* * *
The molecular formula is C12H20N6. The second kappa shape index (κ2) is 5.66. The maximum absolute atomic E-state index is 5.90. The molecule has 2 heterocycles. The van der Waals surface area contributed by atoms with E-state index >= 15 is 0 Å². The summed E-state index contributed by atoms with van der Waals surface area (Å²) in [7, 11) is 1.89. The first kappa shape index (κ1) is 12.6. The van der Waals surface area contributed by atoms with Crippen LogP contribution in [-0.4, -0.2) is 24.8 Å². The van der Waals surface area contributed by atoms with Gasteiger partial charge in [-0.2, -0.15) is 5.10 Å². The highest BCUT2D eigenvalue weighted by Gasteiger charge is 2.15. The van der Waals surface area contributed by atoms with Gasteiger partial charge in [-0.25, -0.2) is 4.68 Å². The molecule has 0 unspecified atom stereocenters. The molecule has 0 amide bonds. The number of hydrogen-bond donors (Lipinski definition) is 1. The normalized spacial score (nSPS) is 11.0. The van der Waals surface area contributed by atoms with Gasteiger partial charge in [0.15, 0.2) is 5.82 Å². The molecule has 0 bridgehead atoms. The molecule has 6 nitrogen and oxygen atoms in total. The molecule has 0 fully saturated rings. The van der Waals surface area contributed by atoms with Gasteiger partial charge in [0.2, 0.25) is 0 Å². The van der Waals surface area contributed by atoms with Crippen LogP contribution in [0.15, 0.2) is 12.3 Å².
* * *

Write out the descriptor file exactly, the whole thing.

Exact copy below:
The molecular formula is C12H20N6. The second kappa shape index (κ2) is 5.66. The maximum absolute atomic E-state index is 5.90. The molecule has 2 heterocycles. The van der Waals surface area contributed by atoms with E-state index >= 15 is 0 Å². The summed E-state index contributed by atoms with van der Waals surface area (Å²) in [7, 11) is 1.89. The first kappa shape index (κ1) is 12.6. The van der Waals surface area contributed by atoms with Crippen LogP contribution in [-0.4, -0.2) is 24.8 Å². The van der Waals surface area contributed by atoms with Gasteiger partial charge in [-0.2, -0.15) is 5.10 Å². The highest BCUT2D eigenvalue weighted by Gasteiger charge is 2.15. The van der Waals surface area contributed by atoms with Gasteiger partial charge in [-0.25, -0.2) is 4.68 Å². The molecule has 0 unspecified atom stereocenters. The molecule has 0 amide bonds. The number of hydrogen-bond donors (Lipinski definition) is 1. The normalized spacial score (nSPS) is 11.0. The van der Waals surface area contributed by atoms with Gasteiger partial charge in [0.15, 0.2) is 5.82 Å². The molecule has 0 bridgehead atoms. The molecule has 6 nitrogen and oxygen atoms in total. The molecule has 0 fully saturated rings. The van der Waals surface area contributed by atoms with Gasteiger partial charge in [0.2, 0.25) is 0 Å². The van der Waals surface area contributed by atoms with Crippen LogP contribution in [0.15, 0.2) is 12.3 Å².